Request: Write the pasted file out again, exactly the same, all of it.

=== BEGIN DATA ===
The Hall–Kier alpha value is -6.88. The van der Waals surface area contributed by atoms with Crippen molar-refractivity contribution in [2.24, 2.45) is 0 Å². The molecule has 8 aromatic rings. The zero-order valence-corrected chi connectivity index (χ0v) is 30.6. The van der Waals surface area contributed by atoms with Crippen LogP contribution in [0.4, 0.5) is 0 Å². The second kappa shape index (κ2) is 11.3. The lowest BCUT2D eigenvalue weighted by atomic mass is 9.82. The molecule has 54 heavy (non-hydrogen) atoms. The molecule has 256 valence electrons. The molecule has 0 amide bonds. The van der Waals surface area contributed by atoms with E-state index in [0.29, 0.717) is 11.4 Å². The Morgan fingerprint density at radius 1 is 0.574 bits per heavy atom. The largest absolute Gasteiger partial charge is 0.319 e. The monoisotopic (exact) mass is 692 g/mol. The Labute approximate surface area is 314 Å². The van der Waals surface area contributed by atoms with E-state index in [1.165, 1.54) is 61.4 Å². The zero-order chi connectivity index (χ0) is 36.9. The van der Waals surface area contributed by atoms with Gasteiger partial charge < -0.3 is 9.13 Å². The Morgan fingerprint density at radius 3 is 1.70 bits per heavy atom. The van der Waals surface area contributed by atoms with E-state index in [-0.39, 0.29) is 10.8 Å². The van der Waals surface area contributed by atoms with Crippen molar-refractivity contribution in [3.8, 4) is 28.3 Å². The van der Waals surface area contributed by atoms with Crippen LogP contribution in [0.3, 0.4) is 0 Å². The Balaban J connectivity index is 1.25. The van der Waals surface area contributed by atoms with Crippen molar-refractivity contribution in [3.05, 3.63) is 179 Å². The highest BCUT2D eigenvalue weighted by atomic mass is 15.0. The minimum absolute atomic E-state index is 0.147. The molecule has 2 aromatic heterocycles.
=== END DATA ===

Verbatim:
The Hall–Kier alpha value is -6.88. The van der Waals surface area contributed by atoms with Crippen molar-refractivity contribution in [2.24, 2.45) is 0 Å². The molecule has 8 aromatic rings. The zero-order valence-corrected chi connectivity index (χ0v) is 30.6. The van der Waals surface area contributed by atoms with Crippen LogP contribution in [0.4, 0.5) is 0 Å². The second kappa shape index (κ2) is 11.3. The lowest BCUT2D eigenvalue weighted by atomic mass is 9.82. The molecule has 54 heavy (non-hydrogen) atoms. The molecule has 256 valence electrons. The molecule has 0 amide bonds. The van der Waals surface area contributed by atoms with E-state index in [0.29, 0.717) is 11.4 Å². The Morgan fingerprint density at radius 1 is 0.574 bits per heavy atom. The largest absolute Gasteiger partial charge is 0.319 e. The monoisotopic (exact) mass is 692 g/mol. The Labute approximate surface area is 314 Å². The van der Waals surface area contributed by atoms with E-state index in [1.165, 1.54) is 61.4 Å². The zero-order chi connectivity index (χ0) is 36.9. The van der Waals surface area contributed by atoms with Gasteiger partial charge < -0.3 is 9.13 Å². The Morgan fingerprint density at radius 3 is 1.70 bits per heavy atom. The van der Waals surface area contributed by atoms with E-state index in [-0.39, 0.29) is 10.8 Å². The van der Waals surface area contributed by atoms with Crippen molar-refractivity contribution in [3.8, 4) is 28.3 Å². The van der Waals surface area contributed by atoms with Crippen LogP contribution in [0.3, 0.4) is 0 Å². The Balaban J connectivity index is 1.25. The van der Waals surface area contributed by atoms with Crippen molar-refractivity contribution in [3.05, 3.63) is 179 Å². The highest BCUT2D eigenvalue weighted by atomic mass is 15.0. The minimum absolute atomic E-state index is 0.147. The molecule has 2 aromatic heterocycles.